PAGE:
Article

Eczematous-type Multiple Drug Allergy From Isoniazid and Ethambutol With Positive Patch Test Results

Multiple drug allergy (MDA) is characterized by hypersensitivity to 2 or more chemically unrelated drugs. Multiple drug allergy from simultaneous use of antituberculosis drugs is a rare phenomenon that mainly presents as an urticarial or maculopapular eruption. This case report describes a 58-year-old man who developed a generalized eczematous eruption during the sixth week of oral therapy with 4 antituberculosis drugs—isoniazid, ethambutol, rifampicin, and morphazinamide—for treatment of suspected pleural tuberculosis. The eruption resolved after treatment with systemic corticosteroids and cessation of isoniazid and ethambutol. During a lesion-free period 6 months after cessation of the corticosteroids, patch testing with serial dilutions of isoniazid and ethambutol revealed positive reactions; irritant patch test reactions were excluded by testing with graded concentrations of each drug. The patient avoided the causative drugs and reported no new eruptions at 1-year follow-up. It is important for dermatologists to consider the value of patch testing in determining the causative drugs in suspected cases of eczematous-type MDA.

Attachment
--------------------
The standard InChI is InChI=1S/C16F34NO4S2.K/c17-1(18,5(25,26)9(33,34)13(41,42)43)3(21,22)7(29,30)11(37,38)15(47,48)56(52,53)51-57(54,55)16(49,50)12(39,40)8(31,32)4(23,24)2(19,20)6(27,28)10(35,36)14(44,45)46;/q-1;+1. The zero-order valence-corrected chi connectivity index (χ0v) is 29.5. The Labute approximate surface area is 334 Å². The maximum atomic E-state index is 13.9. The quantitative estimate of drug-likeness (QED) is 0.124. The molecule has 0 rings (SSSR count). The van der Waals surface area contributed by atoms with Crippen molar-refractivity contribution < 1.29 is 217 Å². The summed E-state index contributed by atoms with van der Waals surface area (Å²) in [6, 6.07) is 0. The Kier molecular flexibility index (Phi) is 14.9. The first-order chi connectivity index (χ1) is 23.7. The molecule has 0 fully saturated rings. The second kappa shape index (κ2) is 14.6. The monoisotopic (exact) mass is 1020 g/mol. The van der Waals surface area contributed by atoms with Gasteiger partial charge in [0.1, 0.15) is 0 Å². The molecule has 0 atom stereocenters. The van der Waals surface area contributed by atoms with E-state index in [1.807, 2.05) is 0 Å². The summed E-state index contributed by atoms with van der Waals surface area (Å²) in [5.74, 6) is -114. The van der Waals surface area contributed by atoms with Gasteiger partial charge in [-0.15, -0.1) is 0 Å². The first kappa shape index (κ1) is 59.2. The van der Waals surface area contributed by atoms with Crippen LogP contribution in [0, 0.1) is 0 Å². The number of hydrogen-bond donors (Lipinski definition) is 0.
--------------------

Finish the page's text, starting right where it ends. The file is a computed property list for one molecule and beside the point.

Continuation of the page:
Next Article:

Cosmetic Corner: Dermatologists Weigh in on Face Washes

Related Articles